A service runs in the background, so where are these WM_COMMAND's coming from? You won;t have a menu, or a dialog box...
I think you need to go back to your basics - a service communicates with other programs using various interprocess communcations.
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No, you are writing all your strings into one string, so you will keep only the last one. The problem you have is that you don't know upfront how many directories you will get, so you don't know how large you have to make your array. You could choose the brute force and use an array which is large enough (e.g. char array: max 1024 directories of max 1024 characters). And then in your while loop you keep an index of where to store the current directory name (simply increment it each time).
Is it a C or C++ project ? Because if it is C++, I strongly suggest you to use stl containers (std::list for instance) and std::string, this will avoid to create an array with a fixed size upfront.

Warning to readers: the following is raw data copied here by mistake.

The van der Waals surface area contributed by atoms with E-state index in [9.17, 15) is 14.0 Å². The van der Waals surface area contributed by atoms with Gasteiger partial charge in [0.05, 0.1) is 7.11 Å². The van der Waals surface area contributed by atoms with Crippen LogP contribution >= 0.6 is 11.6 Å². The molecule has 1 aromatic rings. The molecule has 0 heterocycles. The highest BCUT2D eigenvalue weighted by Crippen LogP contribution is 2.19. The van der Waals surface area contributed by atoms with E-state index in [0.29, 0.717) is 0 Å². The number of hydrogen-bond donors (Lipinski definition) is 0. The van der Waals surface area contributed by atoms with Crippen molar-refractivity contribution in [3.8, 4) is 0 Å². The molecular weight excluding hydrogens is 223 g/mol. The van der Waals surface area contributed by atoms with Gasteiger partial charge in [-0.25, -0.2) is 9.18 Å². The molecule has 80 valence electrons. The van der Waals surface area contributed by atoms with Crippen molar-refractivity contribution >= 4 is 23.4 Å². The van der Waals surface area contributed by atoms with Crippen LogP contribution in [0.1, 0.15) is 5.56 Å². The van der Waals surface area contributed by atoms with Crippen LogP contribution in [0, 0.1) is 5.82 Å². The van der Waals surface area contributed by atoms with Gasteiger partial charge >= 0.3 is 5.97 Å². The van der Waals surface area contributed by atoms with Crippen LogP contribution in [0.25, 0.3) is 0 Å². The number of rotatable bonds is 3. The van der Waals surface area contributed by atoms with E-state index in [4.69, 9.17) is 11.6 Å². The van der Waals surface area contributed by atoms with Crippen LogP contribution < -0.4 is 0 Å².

unsigned long i; //4-bytes, int: 4-bytesshort s; //2-bytes
signed char c; //1-byte
i = (s<<15) + (c <<9);
How will type conversion take place in this case?
Is it that:
1. s will remain short(2 bytes) thus shifting the LSB into the MSB and remaining bits turn 0; c is promoted to short then left-shift 9 performed. The final R-value is promoted to unsigned long and saved into i.
2. s and c both get converted to unsigned long before performing the shift operation (thus we do not lose any of the left-shifted bits)
or something else happens.
I tried it in VS6.0 and the result seem to indicate that in both s and c I did not lose any bit upon left-shifting as if s and c acted as if they were a 4-byte data type (long or int)
All shifts take place in a register.
The registers are 32-bit in a 32-bit OS.
So even though the shift overflows the variable, it will still remain in the register.
That's the reason you don't loose any bits.
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I understand that the shifts take place in registers but then the evaluated values have to be stored back into their respective variables, which are of type short and char, which cannot hold 4-byte values.